Cultivate Blog

Gospel Tracts in “Post-Christian” North America?

Categories: What is Good Soil E&DGood Soil Seminar Content Series

Hands Gospel Faces

“God loves you and has a wonderful plan for your life.”

Who is this god and why would he (or she) care about me?

“Sin separates man from God.”

What is sin?  Who is God?  Why should I care?

“If you died right now, how certain are you that you would go to heaven?”

Heaven, where is that?  How could I go anywhere after I’m dead?  And why would I even want to go to a place I’ve never heard of?

These bold statements, and other similar statements and questions, are common lead-ins for gospel tracts published in North America and other parts of the world where Christianity has influenced (to some significant degree) vocabularies and worldviews, even of non-Christians.  And countless thousands of men, women, boys, and girls have come to faith in Jesus Christ through these short and simple printed gospel presentations.

But, are they still effective today?  For people who understand who God is, what sin is, and what heaven is all about, they may be as effective as ever before. 

But what about immigrants from non-Christian religious cultures?  What about recent generations of North Americans who have never attended church or Sunday school or vacation Bible school?  What about young adults who attended secular schools where Bible reading and prayer was prohibited?  What about people who have lived their entire lives in what is often called a “post-Christian” culture?  How effectively does a typical tract communicate the gospel of Jesus Christ to Hindu, Buddhist, Muslim, or Postmodern North Americans?  Generally, these people are going to be on one of the lower levels of our Good Soil Evangelism and Discipleship Scale:

Bottom Scale 12
Four Spiritual Laws 1

How effective are traditional gospel tracts, those created in Quasi-Christian North America, for unbelievers who are at one of the lower levels on the Good Soil Evangelism and Discipleship Scale?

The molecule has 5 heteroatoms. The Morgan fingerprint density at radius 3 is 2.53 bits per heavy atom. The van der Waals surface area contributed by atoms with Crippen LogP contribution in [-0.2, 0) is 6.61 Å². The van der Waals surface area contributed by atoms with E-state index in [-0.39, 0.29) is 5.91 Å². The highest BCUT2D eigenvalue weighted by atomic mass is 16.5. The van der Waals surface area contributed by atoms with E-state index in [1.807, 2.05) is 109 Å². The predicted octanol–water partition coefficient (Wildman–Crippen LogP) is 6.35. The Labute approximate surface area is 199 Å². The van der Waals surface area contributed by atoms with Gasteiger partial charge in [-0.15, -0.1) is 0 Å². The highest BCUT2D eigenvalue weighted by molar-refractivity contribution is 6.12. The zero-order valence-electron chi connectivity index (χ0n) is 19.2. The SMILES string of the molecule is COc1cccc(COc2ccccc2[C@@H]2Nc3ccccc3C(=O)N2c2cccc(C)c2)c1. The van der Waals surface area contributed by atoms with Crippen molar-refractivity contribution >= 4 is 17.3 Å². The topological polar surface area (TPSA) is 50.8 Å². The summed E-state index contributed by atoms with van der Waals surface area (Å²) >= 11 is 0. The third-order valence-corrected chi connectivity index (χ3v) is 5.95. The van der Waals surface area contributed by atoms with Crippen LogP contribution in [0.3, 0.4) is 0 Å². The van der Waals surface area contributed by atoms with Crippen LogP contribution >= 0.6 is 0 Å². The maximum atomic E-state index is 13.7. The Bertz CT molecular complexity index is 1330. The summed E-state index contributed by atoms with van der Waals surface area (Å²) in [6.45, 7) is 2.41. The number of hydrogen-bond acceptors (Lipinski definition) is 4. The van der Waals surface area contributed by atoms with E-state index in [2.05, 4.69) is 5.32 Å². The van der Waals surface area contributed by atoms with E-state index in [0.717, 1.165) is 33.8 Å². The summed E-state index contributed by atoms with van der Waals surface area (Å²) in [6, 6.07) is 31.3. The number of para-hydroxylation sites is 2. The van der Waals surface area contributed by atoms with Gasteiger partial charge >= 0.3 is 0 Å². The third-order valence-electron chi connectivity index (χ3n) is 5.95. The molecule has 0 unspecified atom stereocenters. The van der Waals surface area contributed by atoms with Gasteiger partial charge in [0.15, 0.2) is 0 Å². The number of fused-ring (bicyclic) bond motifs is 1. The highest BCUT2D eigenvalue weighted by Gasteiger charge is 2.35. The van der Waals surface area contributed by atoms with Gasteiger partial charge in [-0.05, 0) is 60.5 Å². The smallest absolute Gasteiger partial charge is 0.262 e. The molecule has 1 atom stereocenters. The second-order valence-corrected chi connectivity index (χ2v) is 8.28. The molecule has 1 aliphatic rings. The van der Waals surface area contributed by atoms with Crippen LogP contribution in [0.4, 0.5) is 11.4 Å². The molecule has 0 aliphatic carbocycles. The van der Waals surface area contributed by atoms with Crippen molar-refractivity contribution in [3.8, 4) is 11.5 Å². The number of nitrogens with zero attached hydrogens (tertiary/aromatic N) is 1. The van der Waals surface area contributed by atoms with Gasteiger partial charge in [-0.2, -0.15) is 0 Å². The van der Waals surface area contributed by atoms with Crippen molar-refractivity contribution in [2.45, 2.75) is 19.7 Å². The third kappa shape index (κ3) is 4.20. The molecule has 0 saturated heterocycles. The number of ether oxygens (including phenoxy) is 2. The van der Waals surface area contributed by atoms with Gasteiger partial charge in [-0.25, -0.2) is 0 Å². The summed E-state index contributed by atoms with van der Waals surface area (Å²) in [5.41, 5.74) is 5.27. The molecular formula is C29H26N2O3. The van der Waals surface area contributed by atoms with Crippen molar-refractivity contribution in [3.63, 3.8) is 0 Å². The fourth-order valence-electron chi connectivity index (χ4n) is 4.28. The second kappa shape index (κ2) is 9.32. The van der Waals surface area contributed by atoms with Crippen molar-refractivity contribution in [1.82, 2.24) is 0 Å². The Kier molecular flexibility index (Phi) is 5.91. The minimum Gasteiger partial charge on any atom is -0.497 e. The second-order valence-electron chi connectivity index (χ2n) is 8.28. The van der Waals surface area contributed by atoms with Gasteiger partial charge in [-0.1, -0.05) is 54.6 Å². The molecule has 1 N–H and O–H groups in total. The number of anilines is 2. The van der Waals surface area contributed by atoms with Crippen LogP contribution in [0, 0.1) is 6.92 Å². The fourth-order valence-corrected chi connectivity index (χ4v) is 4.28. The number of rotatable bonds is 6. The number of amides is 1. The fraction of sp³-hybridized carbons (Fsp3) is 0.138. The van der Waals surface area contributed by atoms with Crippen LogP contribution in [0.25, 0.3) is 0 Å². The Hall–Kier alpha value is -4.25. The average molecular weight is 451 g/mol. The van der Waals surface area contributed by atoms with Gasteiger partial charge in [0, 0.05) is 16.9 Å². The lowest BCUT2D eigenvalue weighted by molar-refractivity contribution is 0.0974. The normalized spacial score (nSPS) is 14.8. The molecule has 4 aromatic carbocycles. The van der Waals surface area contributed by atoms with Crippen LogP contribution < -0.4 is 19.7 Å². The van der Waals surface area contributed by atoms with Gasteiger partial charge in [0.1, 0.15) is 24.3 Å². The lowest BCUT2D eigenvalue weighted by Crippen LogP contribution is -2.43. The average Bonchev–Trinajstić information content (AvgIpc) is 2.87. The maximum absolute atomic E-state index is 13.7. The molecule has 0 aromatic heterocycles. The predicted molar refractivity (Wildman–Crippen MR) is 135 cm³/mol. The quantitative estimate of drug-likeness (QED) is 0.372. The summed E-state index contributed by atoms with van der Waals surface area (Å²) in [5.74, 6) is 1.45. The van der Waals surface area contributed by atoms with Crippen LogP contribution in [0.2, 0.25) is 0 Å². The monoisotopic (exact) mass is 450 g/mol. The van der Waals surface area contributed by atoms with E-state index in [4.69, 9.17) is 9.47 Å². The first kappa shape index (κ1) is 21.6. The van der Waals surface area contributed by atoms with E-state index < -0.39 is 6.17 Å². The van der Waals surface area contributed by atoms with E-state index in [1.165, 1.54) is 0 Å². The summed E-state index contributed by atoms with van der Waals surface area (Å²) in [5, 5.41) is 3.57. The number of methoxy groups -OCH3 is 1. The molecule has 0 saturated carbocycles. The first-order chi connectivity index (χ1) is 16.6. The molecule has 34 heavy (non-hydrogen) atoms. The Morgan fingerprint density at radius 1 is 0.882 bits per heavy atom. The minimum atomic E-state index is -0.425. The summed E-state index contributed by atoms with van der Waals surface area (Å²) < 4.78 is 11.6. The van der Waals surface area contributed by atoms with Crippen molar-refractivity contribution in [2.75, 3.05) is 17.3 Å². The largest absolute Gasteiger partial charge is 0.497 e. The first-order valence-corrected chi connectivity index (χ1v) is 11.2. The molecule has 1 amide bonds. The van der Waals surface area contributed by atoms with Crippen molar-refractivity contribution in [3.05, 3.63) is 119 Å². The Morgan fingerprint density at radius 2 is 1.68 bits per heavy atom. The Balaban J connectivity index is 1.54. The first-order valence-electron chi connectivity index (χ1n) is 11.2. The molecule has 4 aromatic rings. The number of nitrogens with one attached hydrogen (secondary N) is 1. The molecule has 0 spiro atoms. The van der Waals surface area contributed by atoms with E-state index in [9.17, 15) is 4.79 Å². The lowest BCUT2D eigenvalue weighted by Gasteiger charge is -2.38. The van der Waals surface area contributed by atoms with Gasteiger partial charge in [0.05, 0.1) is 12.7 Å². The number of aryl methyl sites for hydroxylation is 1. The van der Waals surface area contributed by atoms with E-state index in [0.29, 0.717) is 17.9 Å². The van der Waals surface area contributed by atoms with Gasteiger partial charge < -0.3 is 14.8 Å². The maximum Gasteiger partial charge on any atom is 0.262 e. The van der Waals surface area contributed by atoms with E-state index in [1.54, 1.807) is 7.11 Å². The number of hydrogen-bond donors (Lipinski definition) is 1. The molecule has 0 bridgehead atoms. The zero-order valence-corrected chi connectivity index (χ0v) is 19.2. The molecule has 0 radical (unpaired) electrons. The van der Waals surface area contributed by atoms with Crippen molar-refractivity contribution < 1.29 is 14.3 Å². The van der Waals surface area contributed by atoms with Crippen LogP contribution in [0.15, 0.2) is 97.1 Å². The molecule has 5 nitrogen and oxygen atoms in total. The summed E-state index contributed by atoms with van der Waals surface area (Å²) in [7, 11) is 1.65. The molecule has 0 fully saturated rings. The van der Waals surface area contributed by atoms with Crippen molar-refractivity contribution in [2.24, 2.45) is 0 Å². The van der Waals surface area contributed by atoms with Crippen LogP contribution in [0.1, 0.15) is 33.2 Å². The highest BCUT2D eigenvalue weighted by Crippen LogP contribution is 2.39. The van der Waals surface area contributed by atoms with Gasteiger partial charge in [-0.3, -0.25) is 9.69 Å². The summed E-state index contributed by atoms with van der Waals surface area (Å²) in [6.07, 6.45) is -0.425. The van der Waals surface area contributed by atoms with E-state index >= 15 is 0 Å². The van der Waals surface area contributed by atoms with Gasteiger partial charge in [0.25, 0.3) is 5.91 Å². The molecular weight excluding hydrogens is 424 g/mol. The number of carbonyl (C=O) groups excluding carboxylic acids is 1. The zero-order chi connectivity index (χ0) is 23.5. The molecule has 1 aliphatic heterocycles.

Four Spiritual Laws

Dr. Bill Bright, founder and former president of Campus Crusade for Christ (now called Cru), wrote the Four Spiritual Laws tract in the 1950s.  Several years ago, Cru claimed that over one hundred million copies of the tract have been distributed, which probably makes it the most widely distributed gospel tract in the history of the Church.  It has been translated “in all of the major languages of the world.”  Countless numbers of people have professed faith in Jesus Christ by reading or being led through these Four Spiritual Laws: 

  • God loves you and offers a wonderful plan for your life.
  • Man is sinful and separated from God.
  • Jesus Christ is God’s only provision for man’s sin.
  • We must individually receive Jesus Christ as Savior and Lord.

But Cru’s leaders now realize that the Four Spiritual Laws tract does not provide adequate Biblical content for this current generation of North Americans or internationals from other regions of the world. 

As culture drifts further from a Christian worldview, communicating the gospel becomes more challenging.  To understand Jesus Christ and what he has done is possible only when one understands the overall plan of the biblical story line. 

To compensate for a general lack of Biblical knowledge in Cru’s target ministry cultures, the organization created a nine-panel (18 pages) unfolding tract titled Life@Large, which they, in 2010, revised and renamed: Backstory